If you had asked Genies CEO Akash Nigam a year ago when he would start making money off his cartoon avatar business, he would have said probably not until 2023. But in the last year, Genies’ digital caricatures have popped up everywhere—from Scooter Braun’s Instagram account to DJ Khaled’s and attracted a star-studded list of investors from athletes Carmelo Anthony and Kyrie Irving to musicians like 50 Cent. Suddenly brands like scooter company Bird were calling Nigam, five years ahead of his own revenue deadline, to pay to get Genies’ celebrity network to post videos of the digital avatars riding Birds on the day of its new scooter launch. Even Gucci partnered with Genies to let people style their avatars in Gucci-branded products from inside Genies' app. The lifelike avatars can then be exported and used in everything from iMessage to Instagram.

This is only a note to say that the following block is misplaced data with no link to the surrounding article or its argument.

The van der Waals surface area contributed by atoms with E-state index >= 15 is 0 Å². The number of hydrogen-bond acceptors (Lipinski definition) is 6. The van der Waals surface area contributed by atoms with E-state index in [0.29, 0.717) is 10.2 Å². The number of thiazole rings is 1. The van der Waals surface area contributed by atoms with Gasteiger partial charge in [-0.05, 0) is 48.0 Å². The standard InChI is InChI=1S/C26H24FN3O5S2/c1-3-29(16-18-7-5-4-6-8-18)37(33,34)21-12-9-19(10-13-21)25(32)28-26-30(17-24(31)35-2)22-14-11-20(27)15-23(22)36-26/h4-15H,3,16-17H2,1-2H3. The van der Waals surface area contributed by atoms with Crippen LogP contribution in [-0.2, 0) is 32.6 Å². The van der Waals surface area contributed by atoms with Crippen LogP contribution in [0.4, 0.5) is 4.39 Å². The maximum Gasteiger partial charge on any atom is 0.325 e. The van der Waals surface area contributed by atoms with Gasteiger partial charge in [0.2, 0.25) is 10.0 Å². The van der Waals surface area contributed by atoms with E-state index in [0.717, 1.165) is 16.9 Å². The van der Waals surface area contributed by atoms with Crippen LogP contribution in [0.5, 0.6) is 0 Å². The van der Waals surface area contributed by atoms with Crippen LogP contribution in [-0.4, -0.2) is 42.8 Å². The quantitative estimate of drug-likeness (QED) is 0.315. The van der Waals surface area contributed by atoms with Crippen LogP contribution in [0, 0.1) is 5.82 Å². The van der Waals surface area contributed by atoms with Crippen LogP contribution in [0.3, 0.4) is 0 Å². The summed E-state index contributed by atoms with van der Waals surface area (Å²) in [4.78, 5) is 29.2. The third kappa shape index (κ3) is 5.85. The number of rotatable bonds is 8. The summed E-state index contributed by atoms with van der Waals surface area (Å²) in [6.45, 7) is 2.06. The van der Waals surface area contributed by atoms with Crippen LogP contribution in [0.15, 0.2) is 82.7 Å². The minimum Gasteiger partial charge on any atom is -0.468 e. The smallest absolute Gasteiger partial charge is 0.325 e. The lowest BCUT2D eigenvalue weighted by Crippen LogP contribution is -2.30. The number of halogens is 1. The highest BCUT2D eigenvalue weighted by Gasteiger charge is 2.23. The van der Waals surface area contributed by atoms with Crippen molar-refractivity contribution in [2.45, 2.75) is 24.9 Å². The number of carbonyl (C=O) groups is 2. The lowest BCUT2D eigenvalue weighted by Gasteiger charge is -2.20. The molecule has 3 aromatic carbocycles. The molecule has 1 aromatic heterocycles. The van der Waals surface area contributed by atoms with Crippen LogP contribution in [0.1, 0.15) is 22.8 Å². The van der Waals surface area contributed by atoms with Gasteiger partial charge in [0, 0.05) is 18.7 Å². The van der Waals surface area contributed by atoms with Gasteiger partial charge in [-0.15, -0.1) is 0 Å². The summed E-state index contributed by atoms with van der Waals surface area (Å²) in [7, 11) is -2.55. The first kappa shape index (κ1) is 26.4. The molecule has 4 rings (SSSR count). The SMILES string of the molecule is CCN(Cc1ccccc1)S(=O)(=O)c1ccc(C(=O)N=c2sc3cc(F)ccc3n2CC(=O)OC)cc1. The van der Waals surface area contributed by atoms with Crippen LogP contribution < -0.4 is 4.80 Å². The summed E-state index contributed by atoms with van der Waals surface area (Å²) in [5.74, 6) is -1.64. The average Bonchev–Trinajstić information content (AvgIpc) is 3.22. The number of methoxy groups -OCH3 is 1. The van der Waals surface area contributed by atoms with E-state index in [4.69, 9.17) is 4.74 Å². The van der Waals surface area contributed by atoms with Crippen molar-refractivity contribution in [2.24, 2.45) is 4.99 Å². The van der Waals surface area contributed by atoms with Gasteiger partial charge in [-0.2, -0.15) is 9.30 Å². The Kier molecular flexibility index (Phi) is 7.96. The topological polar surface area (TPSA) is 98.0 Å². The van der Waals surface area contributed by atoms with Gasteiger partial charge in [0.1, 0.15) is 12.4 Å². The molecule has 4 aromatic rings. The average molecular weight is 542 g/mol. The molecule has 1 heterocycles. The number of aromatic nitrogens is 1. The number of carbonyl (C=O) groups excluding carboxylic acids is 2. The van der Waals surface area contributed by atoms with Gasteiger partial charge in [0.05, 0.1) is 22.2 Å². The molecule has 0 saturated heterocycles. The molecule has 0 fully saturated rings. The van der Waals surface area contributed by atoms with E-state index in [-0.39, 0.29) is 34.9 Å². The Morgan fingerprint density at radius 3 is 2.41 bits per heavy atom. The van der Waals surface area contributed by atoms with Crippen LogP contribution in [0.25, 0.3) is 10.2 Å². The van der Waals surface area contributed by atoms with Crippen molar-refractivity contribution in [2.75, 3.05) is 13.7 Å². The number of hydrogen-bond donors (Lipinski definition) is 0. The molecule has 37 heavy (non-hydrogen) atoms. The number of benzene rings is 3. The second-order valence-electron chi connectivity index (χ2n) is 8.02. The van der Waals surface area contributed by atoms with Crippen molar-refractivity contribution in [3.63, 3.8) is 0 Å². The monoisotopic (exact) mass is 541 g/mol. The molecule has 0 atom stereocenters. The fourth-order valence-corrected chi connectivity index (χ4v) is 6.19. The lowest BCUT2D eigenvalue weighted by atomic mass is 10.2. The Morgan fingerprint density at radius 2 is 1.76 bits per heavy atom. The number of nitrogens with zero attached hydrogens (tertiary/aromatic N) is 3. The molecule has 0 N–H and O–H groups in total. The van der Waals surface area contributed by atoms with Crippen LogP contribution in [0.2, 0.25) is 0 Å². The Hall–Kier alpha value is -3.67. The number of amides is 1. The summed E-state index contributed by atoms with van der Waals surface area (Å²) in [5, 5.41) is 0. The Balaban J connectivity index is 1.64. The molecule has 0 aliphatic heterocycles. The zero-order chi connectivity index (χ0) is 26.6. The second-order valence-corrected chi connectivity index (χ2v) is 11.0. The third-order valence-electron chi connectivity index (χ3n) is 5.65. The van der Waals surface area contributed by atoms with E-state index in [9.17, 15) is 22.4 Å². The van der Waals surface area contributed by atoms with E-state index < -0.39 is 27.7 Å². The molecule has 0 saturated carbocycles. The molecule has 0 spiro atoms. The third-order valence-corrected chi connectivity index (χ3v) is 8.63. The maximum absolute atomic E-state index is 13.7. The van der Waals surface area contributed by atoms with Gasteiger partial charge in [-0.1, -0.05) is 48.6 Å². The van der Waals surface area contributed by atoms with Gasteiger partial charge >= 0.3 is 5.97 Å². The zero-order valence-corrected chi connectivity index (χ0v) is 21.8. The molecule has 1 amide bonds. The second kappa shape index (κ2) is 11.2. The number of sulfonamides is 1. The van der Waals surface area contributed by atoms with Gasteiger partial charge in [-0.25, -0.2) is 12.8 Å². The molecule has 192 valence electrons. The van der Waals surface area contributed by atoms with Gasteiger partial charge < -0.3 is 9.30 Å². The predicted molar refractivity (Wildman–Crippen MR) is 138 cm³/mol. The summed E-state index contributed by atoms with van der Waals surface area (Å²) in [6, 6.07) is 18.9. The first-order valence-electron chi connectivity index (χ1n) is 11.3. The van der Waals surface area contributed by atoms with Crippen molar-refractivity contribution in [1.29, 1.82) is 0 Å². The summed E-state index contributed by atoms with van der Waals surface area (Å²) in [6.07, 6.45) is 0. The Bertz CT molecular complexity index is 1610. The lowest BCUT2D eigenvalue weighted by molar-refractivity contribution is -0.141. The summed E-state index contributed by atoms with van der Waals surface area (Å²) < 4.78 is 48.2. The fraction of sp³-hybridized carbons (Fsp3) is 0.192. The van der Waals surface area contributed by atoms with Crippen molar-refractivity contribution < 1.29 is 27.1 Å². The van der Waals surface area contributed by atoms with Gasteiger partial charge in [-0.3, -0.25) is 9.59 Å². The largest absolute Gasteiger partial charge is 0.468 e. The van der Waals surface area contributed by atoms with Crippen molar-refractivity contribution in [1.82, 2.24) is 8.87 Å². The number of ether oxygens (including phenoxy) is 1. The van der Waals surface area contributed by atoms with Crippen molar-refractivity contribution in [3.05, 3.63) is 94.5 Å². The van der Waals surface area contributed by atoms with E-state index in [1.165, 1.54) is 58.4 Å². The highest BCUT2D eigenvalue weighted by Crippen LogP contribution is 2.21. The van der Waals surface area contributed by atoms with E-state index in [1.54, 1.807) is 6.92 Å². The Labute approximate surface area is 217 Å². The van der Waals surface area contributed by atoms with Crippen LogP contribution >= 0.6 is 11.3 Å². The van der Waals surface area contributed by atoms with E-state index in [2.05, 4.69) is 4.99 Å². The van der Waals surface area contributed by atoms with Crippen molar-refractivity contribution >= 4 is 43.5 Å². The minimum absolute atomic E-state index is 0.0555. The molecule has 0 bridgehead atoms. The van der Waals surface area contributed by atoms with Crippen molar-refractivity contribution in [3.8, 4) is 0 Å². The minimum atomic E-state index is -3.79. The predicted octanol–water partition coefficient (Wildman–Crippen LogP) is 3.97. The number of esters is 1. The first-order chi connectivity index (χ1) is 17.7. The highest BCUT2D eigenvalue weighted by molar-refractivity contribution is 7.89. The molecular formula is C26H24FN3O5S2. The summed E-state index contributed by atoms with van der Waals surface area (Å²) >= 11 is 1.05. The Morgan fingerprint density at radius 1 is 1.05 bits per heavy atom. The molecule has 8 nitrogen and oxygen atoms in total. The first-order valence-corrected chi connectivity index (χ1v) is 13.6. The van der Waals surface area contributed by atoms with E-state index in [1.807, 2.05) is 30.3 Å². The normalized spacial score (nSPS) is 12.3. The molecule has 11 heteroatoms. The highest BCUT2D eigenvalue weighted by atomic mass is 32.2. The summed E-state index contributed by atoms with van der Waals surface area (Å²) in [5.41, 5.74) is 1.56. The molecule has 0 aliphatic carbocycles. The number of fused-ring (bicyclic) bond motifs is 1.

Genies brings lifelike avatars to other apps with $10M from celebrities
Genies is emerging as the top competitor to Snapchat’s wildly popular Bitmoji as Facebook, Apple, and Google have been slow to get serious about personalized avatars. Over one million people have customized dozens of traits to build a realistic digital lookalike of themselves from over a million possible permutations. When Genies launched a year ago after raising $15 million in stealth, it misstepped by trying to show people’s Genies interpreting a few weekly news stories and seasonal moments. Now the startup has figured out users want more control, so it’s shifting its iOS and Android apps to let you chat through your avatar, who acts out keywords and sentiments in reaction to what you type, which you can then share elsewhere. And Genies is launching a software developer kit that charges other apps apps to let you create avatars and use them for chat, stickers, games, animations, and augmented reality.